Do I Need Spinal Stenosis Surgery?

doctor with patient who needs spinal stenosis surgery

Is spinal stenosis surgery in your future? Consider this:

The spine is a highly mechanical part of the human body. Not only does it serve as a major neural thoroughfare, but it also supports a fair amount of body weight. And, of course, this doesn’t even consider the fact that the spine bends and twists as we all go about our day. Basically, your spine does a lot of work—much more than we are often aware of on a day to day basis.

But, because of these very facts—because the spine is such a busy place—it also can succumb to a slew of potential problems. After all, anything that moves will eventually wear down. It’s just a natural part of physics and the aging process. Some people are fortunate enough to go their entire lives without experiencing any major problems.

But, even these people are subject to wear and tear degeneration—symptoms or no. Of course, there are some people who experience much more trouble than others with their backbones. These people may develop osteoarthritis, spinal stenosis, slipped or herniated discs, and much more. Where you fall in all of this will depend on a large variety of both observable and unknowable factors.

But today, we are here to talk about one condition in particular: spinal stenosis. First of all, what does “stenosis” even mean? Well, that’s an excellent question. Basically, spinal stenosis causes the spaces in and around your spine to narrow. That may not sound like a major deal, but this can actually put a great deal of pressure on nearby nerves and adjacent structures. When your nerves are being compressed, you’re definitely going to feel that in the form of pain and other neurological symptoms.

Symptoms of Spinal Stenosis

First and foremost, spinal stenosis can occur at different levels of the spine. Generally speaking, the two main types are cervical and lumbar stenosis. Naturally, cervical stenosis refers to the neck as the site of the condition, while lumbar stenosis involves the lower back. Additionally, it is possible for spinal stenosis to occur at multiple levels of the spine at the same time. Unfortunately, that means a patient could potentially have both cervical and lumbar stenosis.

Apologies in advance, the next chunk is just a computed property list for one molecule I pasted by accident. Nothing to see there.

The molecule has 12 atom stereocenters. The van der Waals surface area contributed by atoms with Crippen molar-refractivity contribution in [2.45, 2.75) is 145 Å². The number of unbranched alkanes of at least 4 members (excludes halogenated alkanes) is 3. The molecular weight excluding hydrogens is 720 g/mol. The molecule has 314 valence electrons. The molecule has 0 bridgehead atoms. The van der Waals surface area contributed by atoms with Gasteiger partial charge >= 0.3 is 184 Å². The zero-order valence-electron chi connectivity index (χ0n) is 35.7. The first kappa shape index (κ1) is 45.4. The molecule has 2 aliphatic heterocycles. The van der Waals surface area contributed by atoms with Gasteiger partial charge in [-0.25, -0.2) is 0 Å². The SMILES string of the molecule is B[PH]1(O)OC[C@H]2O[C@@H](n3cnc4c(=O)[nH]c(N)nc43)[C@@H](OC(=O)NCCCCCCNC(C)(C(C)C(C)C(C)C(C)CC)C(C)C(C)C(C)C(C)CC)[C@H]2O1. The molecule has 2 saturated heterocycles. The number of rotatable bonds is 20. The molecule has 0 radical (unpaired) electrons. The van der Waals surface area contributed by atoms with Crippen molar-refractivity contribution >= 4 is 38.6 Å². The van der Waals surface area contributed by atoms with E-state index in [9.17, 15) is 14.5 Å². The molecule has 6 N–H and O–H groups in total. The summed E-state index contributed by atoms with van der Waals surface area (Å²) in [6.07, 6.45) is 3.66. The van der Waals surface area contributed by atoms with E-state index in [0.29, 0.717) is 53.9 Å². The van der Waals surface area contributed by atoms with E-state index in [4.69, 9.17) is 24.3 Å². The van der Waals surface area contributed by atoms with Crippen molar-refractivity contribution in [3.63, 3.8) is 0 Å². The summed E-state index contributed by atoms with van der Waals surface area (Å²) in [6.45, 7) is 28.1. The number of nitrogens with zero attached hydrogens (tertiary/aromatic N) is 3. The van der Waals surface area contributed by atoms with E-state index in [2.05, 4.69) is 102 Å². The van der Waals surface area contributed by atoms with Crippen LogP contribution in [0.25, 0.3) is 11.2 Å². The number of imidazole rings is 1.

But that’s just location, right? How do I know if I even have this condition? Here a general list of symptoms to keep an eye out for:

  • Numbness or tingling in the extremities
  • Noticeable weakness in the limbs
  • Difficulty walking and keeping balance
  • Neck and/or back pain
  • Cramping in the legs after standing for long periods of time

If you are experiencing any of these symptoms and they are not abating within a period of two weeks, then it may be time to see a doctor. Of course, that isn’t to say that you absolutely have to wait two weeks before seeing your physician. If you feel like your symptoms are severe enough and conservative methods aren’t helping, contact your doctor right away. After all, the less time you have to spend in discomfort the better.

Usually, your doctor will exhaust all conservative options before opting for surgery. However, in some cases when the condition is severe enough, your doctor may opt for a surgical procedure right away. Don’t let this scare you. Great strides have been made in the realms of minimally invasive back surgery. Procedures for spinal stenosis are both incredibly safe and highly successful.

Spinal Stenosis Causes & Risk Factors

Unfortunately, some people are simply born with a smaller than average spinal canal. Obviously, these people are more susceptible to spinal stenosis. However, in most cases, the condition occurs in patients who are above the age of 50. While the cause of spinal stenosis is typically degenerative, that doesn’t mean that young people are immune to narrowed spinal canals. The condition may also occur in those who have had an injury or in those who have a congenital deformity such as scoliosis. In other words, being 25 doesn’t rule spinal stenosis out.

As far as underlying causes are concerned, here are some conditions that could be causing your stenosis:

  • Disc Herniation: Cracks in the outer shell of a disc may result in its softer, internal material leaking out. This ruptured disc material may then apply pressure to nearby nerves or the spinal cord itself.
  • Trauma: Fractures in the vertebrae may lead to displaced bone that can damage nearby structures. Additionally, any swelling around the spine will narrow the surrounding spaces.
  • Bone OvergrowthDegenerative conditions such as osteoarthritis may lead to the formation of bone spurs. These ossified protrusions usually lead to pain as they cause damage to nearby structures.